Considering the film Strella: A Woman's Way (dir. Panos Koutras, 2009) through the lens of queer archival temporalities that have made its own present possible, Dimitris Papanikolaou (2018) captures the ways doing queer history in the present is indelibly marked by the ethical, aesthetic, and political claims of queer agonistic futurity but also critically haunted by long and demanding pasts of disavowal and suppression. Queer collectivity, history, and camaraderie are performed in aesthetic works of the past and the present (which importantly include ephemeral gestures and performances) in ways that evince a temporal dialectic, at once a critique of what is and a gesturing toward what could and should be. This way of defining queerness as “not yet here” illuminates how the criticality of critical theory rests upon multiple indeterminate temporalities, remaining at once timely and untimely, in time and out-of-time. Its time is now, but also past as well as not yet. Defying rigid distinctions between possible and impossible, as well as between hope and despair, it is never at one nor at ease with the present time. Rather, it is to be construed as a restless transformative attentiveness to injurious social worlds, hopefully through theoretical and activist alliances.65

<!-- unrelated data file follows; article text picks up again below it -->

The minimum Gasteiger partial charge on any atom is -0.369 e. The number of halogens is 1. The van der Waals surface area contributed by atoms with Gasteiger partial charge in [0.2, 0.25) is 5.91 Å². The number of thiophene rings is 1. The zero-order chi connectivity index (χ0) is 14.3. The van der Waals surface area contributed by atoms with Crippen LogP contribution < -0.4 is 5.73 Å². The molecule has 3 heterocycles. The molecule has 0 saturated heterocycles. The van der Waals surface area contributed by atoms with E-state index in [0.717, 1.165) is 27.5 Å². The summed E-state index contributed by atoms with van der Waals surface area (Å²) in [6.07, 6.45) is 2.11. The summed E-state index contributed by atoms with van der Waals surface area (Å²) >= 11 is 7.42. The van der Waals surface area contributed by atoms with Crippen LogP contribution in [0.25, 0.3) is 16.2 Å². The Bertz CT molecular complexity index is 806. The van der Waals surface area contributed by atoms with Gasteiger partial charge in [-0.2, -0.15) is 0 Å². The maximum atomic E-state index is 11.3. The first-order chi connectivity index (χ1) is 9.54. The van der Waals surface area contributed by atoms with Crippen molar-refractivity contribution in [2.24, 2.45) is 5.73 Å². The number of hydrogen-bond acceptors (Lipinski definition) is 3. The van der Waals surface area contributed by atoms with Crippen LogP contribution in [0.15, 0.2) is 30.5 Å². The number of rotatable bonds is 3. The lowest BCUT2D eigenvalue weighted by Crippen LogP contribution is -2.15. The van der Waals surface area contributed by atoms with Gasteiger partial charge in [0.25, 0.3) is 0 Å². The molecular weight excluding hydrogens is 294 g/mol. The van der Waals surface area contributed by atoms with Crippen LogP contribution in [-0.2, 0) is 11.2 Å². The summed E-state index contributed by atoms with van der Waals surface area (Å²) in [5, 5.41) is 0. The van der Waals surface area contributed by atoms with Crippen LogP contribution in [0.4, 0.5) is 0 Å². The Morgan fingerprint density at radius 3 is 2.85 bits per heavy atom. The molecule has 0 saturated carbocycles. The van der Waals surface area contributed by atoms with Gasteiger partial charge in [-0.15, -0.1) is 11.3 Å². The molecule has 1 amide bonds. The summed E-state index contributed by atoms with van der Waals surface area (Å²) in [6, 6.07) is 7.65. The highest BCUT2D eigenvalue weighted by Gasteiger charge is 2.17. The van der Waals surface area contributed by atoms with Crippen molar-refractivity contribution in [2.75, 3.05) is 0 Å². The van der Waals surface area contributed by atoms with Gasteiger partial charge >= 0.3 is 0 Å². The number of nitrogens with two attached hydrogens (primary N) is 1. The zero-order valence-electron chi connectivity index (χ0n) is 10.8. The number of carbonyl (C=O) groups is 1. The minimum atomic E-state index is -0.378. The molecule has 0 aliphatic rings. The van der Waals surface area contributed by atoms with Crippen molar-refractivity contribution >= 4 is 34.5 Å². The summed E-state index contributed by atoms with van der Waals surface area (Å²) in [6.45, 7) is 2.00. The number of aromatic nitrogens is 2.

What is at stake in my argument here is how to do justice to the temporalities of critical thought by not letting the utopian erase or assimilate the aporetic. In this context, I acknowledge Gillian Rose's insistence upon the antinomies and uncertainties of agonistic political actuality as opposed to both utopianism and realism. Rose rejects the utopian notion of redemption and embraces in its place the unsettling perspective of aporia, turning to Rosa Luxemburg's political thought as a figure of aporia.66 On these grounds, I would suggest that critical reflection on the possibilities and limitations of critique should engage with a spectral notion of temporality, an uncomfortable notion of dialectics that resists closure and finality, and a performative understanding of the embodied and situated subject that is not the atomized, self-transparent source of intentionality.